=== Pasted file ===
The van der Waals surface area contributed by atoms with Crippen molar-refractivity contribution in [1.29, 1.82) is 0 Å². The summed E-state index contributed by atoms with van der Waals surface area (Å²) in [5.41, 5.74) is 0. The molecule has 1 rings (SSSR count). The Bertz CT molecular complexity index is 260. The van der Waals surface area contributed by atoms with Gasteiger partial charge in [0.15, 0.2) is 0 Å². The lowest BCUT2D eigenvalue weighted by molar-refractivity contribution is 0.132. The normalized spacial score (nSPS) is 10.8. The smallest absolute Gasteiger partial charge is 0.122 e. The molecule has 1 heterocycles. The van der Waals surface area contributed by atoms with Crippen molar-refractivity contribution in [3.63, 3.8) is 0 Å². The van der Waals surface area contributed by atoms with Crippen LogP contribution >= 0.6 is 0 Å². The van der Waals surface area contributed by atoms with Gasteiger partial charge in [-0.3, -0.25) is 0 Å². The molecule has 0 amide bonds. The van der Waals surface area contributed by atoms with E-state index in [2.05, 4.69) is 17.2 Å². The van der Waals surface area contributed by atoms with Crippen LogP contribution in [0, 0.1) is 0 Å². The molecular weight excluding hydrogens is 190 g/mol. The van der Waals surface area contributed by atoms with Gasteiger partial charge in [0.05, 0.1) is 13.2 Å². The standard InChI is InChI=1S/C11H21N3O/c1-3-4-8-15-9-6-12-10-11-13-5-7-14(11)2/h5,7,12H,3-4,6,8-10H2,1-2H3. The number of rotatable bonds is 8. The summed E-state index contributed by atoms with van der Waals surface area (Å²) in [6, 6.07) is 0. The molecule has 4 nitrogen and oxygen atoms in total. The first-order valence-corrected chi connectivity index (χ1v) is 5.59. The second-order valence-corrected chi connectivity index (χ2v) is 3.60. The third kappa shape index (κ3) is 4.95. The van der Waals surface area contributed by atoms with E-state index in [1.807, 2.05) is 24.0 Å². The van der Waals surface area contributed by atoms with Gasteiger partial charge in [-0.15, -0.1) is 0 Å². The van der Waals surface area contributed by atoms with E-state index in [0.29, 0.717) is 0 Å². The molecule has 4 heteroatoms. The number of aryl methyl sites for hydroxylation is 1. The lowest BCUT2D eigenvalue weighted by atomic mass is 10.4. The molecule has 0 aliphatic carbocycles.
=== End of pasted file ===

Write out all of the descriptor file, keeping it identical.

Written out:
The van der Waals surface area contributed by atoms with Crippen molar-refractivity contribution in [1.29, 1.82) is 0 Å². The summed E-state index contributed by atoms with van der Waals surface area (Å²) in [5.41, 5.74) is 0. The molecule has 1 rings (SSSR count). The Bertz CT molecular complexity index is 260. The van der Waals surface area contributed by atoms with Gasteiger partial charge in [0.15, 0.2) is 0 Å². The lowest BCUT2D eigenvalue weighted by molar-refractivity contribution is 0.132. The normalized spacial score (nSPS) is 10.8. The smallest absolute Gasteiger partial charge is 0.122 e. The molecule has 1 heterocycles. The van der Waals surface area contributed by atoms with Crippen molar-refractivity contribution in [3.63, 3.8) is 0 Å². The van der Waals surface area contributed by atoms with Crippen LogP contribution >= 0.6 is 0 Å². The van der Waals surface area contributed by atoms with Gasteiger partial charge in [-0.3, -0.25) is 0 Å². The molecule has 0 amide bonds. The van der Waals surface area contributed by atoms with E-state index in [2.05, 4.69) is 17.2 Å². The van der Waals surface area contributed by atoms with Crippen LogP contribution in [0, 0.1) is 0 Å². The molecular weight excluding hydrogens is 190 g/mol. The van der Waals surface area contributed by atoms with Gasteiger partial charge in [0.05, 0.1) is 13.2 Å². The standard InChI is InChI=1S/C11H21N3O/c1-3-4-8-15-9-6-12-10-11-13-5-7-14(11)2/h5,7,12H,3-4,6,8-10H2,1-2H3. The number of rotatable bonds is 8. The summed E-state index contributed by atoms with van der Waals surface area (Å²) in [6, 6.07) is 0. The molecule has 4 nitrogen and oxygen atoms in total. The first-order valence-corrected chi connectivity index (χ1v) is 5.59. The second-order valence-corrected chi connectivity index (χ2v) is 3.60. The third kappa shape index (κ3) is 4.95. The van der Waals surface area contributed by atoms with E-state index in [1.807, 2.05) is 24.0 Å². The van der Waals surface area contributed by atoms with Gasteiger partial charge in [-0.15, -0.1) is 0 Å². The van der Waals surface area contributed by atoms with E-state index in [0.29, 0.717) is 0 Å². The molecule has 4 heteroatoms. The number of aryl methyl sites for hydroxylation is 1. The lowest BCUT2D eigenvalue weighted by atomic mass is 10.4. The molecule has 0 aliphatic carbocycles.